Who’s Your Daddy is a goofy, one-on-one competitive game in which one player plays a father attempting to babyproof a house and the other player plays a crawling baby intent on killing themselves as expediently as possible. In real life, of course, babies aren’t quite so suicidal, but it is their mission in life to touch, grab, taste, pull and explore every single object they can get their hands on, and they have zero concept of danger and injury. They have a particular fascination with electrical cords and plastic bags. It’s not a bad idea to cultivate the kind of situational awareness necessary to prevent your offspring from sticking a fork in an electrical outlet.
7. Diner Dash
The Lesson: Get used to keeping a lot of plates spinning at once (and pressing on anyway when some inevitably fall).
Becoming a parent means multitasking. All of those daily chores that I mentioned earlier are constantly coming due, and you’ve got to stay on top of the laundry, the dishes, the baby’s meal and nap schedule, and sometimes more—maybe your child, like mine, needs some daily medicine, or maybe you have a goldfish with a very strict feeding schedule. It feels very often like you are serving many masters, only one of which is the two-foot-tall cherub with his face smeared with blended raspberries.
Diner Dash, in its many incarnations, is a game about keeping lots of different people happy by quickly shifting your attention to various tasks. You need to seat customers at tables in your diner, take their orders, deliver their food, get their payment and bus their tables in turn, all the while each of them steadily becomes more and more impatient and dissatisfied. Sometimes, you get overwhelmed. Sometimes a customer gets irritated and leaves before you can even seat them. In playing Diner Dash, you’ve got to get past your failures and press on, because if you succumb to being overwhelmed then the entire diner goes unhappy. You won’t be able to stay on top of everything as a parent: sometimes the laundry stays in the dryer overnight, sometimes the sink piles up with dishes, sometimes the floor doesn’t get swept. Sometimes you don’t get to take a shower. No matter. Try again. Fail again. Fail better.
The Lesson: Prepare to be afraid.
The moment that my son was born was the single scariest moment of my life; the five or ten seconds before he took his first breath, in which it seemed entirely possible that the breath might never come, were the closest I’ve ever come to knowing true terror. That’s the thing you can’t prepare yourself for, no matter how much you try. From the moment you become a parent, everything is more frightening because you have an expanded capacity for loss. You can imagine that fear, intellectually, but to imagine fear and to feel it seize hold of your gut and focus your entire consciousness into a single thought are quite different things. You learn to fight it, that fear, and master it, so that a parade of nightmare scenarios no longer keep you up well into the night. But it never quite goes away.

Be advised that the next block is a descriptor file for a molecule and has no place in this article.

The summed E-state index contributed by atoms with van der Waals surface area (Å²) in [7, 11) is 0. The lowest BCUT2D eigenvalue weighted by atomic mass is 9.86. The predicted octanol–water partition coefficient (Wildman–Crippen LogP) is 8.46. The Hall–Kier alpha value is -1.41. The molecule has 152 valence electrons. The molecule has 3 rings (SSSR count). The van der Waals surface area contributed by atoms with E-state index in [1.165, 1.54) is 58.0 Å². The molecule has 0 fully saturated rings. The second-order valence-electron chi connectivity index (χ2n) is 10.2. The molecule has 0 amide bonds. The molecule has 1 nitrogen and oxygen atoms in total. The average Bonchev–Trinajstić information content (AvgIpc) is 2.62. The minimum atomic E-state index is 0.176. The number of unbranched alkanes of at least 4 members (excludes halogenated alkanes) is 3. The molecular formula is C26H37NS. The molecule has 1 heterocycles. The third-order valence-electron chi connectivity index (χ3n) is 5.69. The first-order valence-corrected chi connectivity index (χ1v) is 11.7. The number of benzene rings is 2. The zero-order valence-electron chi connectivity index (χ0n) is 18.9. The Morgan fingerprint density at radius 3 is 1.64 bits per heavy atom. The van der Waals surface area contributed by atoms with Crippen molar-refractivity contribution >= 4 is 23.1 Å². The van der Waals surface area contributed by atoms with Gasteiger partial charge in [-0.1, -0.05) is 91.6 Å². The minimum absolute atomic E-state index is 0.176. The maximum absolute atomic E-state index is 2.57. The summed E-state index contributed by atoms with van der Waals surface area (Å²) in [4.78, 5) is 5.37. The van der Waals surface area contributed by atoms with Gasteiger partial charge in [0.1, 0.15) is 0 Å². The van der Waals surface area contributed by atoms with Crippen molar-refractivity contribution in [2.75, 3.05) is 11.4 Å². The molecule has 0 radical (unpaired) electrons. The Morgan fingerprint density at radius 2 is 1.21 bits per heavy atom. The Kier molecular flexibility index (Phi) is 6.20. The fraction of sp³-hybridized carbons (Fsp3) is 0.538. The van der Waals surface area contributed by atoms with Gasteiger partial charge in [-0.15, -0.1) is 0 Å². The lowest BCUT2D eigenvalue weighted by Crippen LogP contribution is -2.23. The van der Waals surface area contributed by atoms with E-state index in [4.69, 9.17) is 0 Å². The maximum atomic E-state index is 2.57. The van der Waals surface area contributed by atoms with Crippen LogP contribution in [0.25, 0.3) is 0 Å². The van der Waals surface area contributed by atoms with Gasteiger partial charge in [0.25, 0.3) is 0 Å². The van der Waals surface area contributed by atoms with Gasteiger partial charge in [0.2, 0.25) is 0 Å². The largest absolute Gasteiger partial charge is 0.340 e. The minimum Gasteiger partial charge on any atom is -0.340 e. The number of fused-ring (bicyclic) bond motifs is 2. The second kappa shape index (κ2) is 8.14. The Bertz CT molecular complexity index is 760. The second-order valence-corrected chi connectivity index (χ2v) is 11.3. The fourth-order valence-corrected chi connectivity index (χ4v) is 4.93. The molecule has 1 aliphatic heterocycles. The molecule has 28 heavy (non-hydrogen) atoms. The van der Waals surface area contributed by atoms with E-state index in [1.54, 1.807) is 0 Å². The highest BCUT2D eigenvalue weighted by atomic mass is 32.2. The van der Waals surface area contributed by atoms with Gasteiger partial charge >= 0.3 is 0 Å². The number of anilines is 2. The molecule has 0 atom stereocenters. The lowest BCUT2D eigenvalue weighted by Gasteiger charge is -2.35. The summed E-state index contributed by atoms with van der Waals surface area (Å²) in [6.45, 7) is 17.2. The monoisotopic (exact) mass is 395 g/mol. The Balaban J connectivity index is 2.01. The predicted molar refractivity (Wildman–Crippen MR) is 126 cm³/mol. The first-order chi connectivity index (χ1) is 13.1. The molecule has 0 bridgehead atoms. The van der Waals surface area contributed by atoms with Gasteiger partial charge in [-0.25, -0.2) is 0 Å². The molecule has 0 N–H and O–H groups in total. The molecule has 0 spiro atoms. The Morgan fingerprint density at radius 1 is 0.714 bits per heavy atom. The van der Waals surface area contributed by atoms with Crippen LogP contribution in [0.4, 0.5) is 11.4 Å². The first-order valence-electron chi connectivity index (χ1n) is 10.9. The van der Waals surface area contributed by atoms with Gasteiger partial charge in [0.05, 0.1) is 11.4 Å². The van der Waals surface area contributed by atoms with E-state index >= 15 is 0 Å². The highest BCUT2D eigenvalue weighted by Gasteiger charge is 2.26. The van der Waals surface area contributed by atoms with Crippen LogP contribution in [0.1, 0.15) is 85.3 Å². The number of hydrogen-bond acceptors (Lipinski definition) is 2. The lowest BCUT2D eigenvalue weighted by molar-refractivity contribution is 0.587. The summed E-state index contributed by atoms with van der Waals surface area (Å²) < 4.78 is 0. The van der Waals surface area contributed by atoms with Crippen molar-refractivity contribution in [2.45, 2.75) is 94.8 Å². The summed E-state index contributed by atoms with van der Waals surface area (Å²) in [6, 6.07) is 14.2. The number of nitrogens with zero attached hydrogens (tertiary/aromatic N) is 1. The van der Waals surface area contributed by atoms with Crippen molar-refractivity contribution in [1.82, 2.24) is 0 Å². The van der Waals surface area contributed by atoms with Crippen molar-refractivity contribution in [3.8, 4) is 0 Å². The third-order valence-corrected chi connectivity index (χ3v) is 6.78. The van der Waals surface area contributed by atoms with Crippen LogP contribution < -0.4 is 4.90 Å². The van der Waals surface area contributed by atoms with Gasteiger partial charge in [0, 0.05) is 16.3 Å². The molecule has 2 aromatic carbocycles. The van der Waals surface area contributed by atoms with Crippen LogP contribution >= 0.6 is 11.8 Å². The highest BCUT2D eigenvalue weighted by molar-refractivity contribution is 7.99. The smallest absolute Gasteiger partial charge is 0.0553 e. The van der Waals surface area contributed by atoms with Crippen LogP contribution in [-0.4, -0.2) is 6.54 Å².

Shelter is a game in which you play a mother badger escorting her cubs through the wilderness. You’re responsible for feeding them, protecting them from predators, keeping them near to you and preventing them from drowning or being consumed by fire. They cannot fend for themselves. They can starve or be killed, and if this happens you will be responsible. An “escort mission” is a familiar trope in videogames, and it’s one that’s often derided, frequently because games often fail to provide adequate means of protecting those you’re supposed to escort. Parenthood shows us that real life also sometimes fails to provide such means. If you mean to become a parent, you’ll have to learn to live with this new capacity for tragedy. Like I said at the outset, you can’t really prepare yourself. You can just imagine, and wonder, and wait.
Nate Ewert-Krocker is a writer and a Montessori teacher who lives in Atlanta. His first book, an adventure novel for teens, is available here. You can find him on Twitter at @NEwertKrocker, where he mostly gushes about final boss themes from JRPGs.